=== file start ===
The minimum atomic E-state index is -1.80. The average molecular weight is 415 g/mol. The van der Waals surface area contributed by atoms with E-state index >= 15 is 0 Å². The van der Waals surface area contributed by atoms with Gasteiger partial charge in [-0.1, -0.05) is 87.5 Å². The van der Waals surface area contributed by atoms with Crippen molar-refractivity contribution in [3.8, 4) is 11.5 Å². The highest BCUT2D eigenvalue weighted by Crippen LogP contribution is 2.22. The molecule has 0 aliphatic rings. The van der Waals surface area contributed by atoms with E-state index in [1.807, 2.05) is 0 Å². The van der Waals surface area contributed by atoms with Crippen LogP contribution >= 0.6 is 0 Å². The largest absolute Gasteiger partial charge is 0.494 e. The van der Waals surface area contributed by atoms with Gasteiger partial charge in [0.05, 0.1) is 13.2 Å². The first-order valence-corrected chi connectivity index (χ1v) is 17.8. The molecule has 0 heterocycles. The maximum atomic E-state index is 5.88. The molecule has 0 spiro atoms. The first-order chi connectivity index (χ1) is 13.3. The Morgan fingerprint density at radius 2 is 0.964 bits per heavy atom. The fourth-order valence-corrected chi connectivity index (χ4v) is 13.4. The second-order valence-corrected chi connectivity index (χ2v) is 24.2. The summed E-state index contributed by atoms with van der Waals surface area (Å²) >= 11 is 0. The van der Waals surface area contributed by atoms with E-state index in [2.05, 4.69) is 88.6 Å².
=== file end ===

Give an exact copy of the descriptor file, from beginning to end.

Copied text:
The minimum atomic E-state index is -1.80. The average molecular weight is 415 g/mol. The van der Waals surface area contributed by atoms with E-state index >= 15 is 0 Å². The van der Waals surface area contributed by atoms with Gasteiger partial charge in [-0.1, -0.05) is 87.5 Å². The van der Waals surface area contributed by atoms with Crippen molar-refractivity contribution in [3.8, 4) is 11.5 Å². The highest BCUT2D eigenvalue weighted by Crippen LogP contribution is 2.22. The molecule has 0 aliphatic rings. The van der Waals surface area contributed by atoms with E-state index in [1.807, 2.05) is 0 Å². The van der Waals surface area contributed by atoms with Crippen LogP contribution >= 0.6 is 0 Å². The largest absolute Gasteiger partial charge is 0.494 e. The van der Waals surface area contributed by atoms with Gasteiger partial charge in [0.05, 0.1) is 13.2 Å². The first-order valence-corrected chi connectivity index (χ1v) is 17.8. The molecule has 0 heterocycles. The maximum atomic E-state index is 5.88. The molecule has 0 spiro atoms. The first-order chi connectivity index (χ1) is 13.3. The Morgan fingerprint density at radius 2 is 0.964 bits per heavy atom. The fourth-order valence-corrected chi connectivity index (χ4v) is 13.4. The second-order valence-corrected chi connectivity index (χ2v) is 24.2. The summed E-state index contributed by atoms with van der Waals surface area (Å²) >= 11 is 0. The van der Waals surface area contributed by atoms with E-state index in [2.05, 4.69) is 88.6 Å².